Earlier this year, the Government launched an innovative £1.5 million 'Share the Joy' campaign to encourage more parents, via advertising, to take up the offer of Shared Parental Leave in their baby's first year. Research from the Department of Business, Energy and Industrial Strategy…
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In the recent appeal made by the Respondent in Capita Customer Management Ltd v Ali UKEAT/0161/17/BA , the Employment Appeal Tribunal (EAT) held that failing to pay a father his full salary during shared parental leave, where a female colleague on maternity leave would have received her full salary…
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In Newcastle upon Tyne Hospitals NHS Foundation Trust v Haywood, the Supreme Court held that in the absence of an express contractual provision, a written notice of termination served by an employer does not take effect until the employee has read it or had a reasonable opportunity of doing so.
In its March report, 'Turning the tables: Ending sexual harassment at work', the Equality and Human Rights Commission ("the Commission") summarised its findings and detailed its recommendations for employers following an investigation into sexual harassment in the workplace.
Ms Gomes worked for a company providing accommodation and support services for vulnerable young people. She brought a claim for compensation before the Employment Tribunal for failure to allow her rest breaks. Under the Working Time Regulations 1998 (SI 1998/1833) ("WTR"), workers are entitled…
In the recent case of Pemberton v Inwood  EWCA Civ 564, the Court of Appeal held that a Church of England priest was not subjected to unlawful sexual orientation discrimination when he was refused a ministry licence on the ground of his same-sex marriage.
The Claimant, Canon Pemberton,…
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The Employment Appeal Tribunal recently confirmed that the Claimant's strong belief that he has a disability isn't enough to ensure that his employer should be regarded as knowing, or be reasonably expected to know, of his disability.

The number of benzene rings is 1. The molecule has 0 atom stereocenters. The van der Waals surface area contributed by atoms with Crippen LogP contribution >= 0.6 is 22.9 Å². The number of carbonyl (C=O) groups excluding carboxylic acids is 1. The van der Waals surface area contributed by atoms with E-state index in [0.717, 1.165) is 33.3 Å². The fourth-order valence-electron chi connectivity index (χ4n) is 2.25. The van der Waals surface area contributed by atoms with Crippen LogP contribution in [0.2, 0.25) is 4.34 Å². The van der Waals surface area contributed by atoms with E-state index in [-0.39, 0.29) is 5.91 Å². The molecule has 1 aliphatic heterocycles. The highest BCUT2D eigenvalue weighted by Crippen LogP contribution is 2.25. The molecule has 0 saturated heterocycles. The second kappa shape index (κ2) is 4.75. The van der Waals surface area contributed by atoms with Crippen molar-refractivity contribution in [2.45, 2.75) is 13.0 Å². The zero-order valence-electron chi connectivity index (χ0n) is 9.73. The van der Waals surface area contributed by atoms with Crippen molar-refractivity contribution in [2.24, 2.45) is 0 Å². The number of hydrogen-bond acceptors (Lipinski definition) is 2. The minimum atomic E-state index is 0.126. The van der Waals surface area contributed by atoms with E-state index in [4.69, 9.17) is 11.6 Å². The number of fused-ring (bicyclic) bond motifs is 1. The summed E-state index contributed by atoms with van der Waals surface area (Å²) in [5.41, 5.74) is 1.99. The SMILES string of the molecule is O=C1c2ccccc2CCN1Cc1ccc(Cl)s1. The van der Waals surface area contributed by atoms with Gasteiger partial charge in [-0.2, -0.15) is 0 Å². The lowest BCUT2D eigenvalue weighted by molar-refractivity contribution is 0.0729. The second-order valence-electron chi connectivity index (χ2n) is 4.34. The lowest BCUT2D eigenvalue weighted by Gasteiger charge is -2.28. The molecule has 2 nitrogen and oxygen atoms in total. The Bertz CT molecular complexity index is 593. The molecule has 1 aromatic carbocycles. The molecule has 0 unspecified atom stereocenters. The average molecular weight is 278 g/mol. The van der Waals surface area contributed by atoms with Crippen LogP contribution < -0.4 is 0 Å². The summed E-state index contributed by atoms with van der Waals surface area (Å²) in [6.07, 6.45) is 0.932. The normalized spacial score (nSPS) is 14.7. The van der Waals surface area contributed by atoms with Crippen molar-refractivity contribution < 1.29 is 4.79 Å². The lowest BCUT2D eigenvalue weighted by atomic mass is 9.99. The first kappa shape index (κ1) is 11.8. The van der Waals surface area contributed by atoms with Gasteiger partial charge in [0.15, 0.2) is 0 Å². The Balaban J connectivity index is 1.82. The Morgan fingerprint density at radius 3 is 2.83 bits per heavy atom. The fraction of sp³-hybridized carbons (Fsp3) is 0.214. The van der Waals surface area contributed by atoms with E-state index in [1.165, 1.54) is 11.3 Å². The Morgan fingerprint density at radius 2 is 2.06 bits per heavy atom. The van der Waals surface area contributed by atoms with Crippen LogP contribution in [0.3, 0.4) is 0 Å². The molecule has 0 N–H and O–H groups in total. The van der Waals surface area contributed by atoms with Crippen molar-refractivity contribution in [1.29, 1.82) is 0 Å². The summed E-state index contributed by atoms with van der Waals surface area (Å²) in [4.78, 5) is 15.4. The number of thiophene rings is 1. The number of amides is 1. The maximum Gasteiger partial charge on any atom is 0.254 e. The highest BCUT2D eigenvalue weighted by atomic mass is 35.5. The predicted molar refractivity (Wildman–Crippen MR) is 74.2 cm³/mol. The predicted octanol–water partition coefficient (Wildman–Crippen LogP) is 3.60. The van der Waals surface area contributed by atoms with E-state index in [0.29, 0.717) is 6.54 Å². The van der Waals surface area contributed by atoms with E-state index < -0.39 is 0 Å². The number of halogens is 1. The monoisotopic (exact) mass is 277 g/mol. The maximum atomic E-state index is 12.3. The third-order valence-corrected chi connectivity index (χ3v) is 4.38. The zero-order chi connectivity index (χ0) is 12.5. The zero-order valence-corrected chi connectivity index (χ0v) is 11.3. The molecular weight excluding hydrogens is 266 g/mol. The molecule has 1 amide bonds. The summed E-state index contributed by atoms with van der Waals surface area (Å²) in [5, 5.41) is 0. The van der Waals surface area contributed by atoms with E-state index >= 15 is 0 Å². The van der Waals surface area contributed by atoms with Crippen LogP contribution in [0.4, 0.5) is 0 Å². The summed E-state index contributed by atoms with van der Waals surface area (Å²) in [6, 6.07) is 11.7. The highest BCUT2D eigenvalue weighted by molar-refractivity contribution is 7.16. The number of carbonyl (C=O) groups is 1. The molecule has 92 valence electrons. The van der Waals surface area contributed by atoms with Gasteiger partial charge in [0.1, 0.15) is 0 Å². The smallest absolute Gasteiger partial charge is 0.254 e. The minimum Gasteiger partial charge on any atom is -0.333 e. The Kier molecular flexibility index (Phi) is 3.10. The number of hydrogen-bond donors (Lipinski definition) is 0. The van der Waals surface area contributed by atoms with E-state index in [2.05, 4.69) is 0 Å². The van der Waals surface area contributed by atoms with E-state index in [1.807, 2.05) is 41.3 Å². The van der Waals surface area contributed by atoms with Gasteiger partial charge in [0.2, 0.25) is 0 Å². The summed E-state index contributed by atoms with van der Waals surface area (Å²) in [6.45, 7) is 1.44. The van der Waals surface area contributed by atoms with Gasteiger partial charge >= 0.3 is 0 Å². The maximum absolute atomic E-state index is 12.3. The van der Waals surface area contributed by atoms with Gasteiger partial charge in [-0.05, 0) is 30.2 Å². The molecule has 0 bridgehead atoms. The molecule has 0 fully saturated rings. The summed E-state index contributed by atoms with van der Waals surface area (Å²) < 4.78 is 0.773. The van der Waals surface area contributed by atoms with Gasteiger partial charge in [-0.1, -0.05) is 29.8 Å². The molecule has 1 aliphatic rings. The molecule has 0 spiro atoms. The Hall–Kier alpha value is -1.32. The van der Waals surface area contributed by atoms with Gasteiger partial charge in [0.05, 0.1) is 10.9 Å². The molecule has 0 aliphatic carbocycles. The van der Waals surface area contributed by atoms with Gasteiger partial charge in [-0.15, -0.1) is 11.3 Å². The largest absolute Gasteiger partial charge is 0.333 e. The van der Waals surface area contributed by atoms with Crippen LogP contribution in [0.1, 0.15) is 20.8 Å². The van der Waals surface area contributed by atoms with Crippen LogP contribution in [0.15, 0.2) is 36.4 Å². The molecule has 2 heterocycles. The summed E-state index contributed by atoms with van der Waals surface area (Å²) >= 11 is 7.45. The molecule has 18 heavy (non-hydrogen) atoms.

In Toy v Chief Constable of Leicestershire, the Claimant…
In the recent case of Brazel v The Harpur Trust , the EAT upheld a music teacher's appeal challenging the approach taken to calculate her holiday pay.
Mrs Brazel worked at the Trust as a music teacher in term-time on a zero-hours contract. She was entitled to 5.6…
In the recent case of Sunuva Ltd v Martin , the Employment Appeal Tribunal (EAT) upheld an Employment Tribunal cost award to a claimant in respect of costs incurred before receipt of the ET3 on the grounds that the response had no reasonable prospect of success.
The claimant, Martin, was an…
Yes, held the Supreme Court in Reilly v Sandwell Metropolitan Borough Council.
Ms Reilly, the head teacher of a primary school, was in a close (but not romantic) relationship with a man convicted of making indecent images of children. Whilst Ms Reilly did not live with the man,…
It would be difficult to miss the media coverage of university staff at over 60 universities striking over proposed pension changes. Universities UK want to change the Universities Superannuation Scheme from a defined benefit scheme (which would provide a guaranteed retirement income) to a defined…
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Surveillance and privacy in the work has been under the spotlight recently at the European Court of Human Rights. The cases of Antovic and Mirkovic v Montenegro and Lopez Ribaida & Ors v Spain considered whether video surveillance breached Article 8 of the European Convention on Human…
With the new year already under way and 2017 having rapidly come and gone, we provide employers with an outline of key issues they should note and take steps to prepare for this year.
If 2017 was a busy year for employers, 2018 is expected to be even busier.
So, what do you need to know (that…
The use of fixed-term contracts is widespread across many industries and business sectors. Whilst the mechanism behind this type of contract appears simple, dealing with the expiry of a fixed-term contract is not always straightforward.
The Employment Appeal Tribunal in Royal Surrey County NHS…
The Employment Appeal Tribunal (EAT) recently determined that it is unlawful for an employer to reject a potential candidate because they believe that a current health condition may become a disability in the future.
In the case of Chief Constable of Norfolk v. Coffey, the claimant (C), a Police…
The immediate answer in almost every organisation would be yes. S15 of the Immigration, Asylum and Nationality Act 2006 makes it unlawful for an employer to employ an adult who is subject to immigration control. The penalties include civil and criminal sanctions even if the employer knew or had…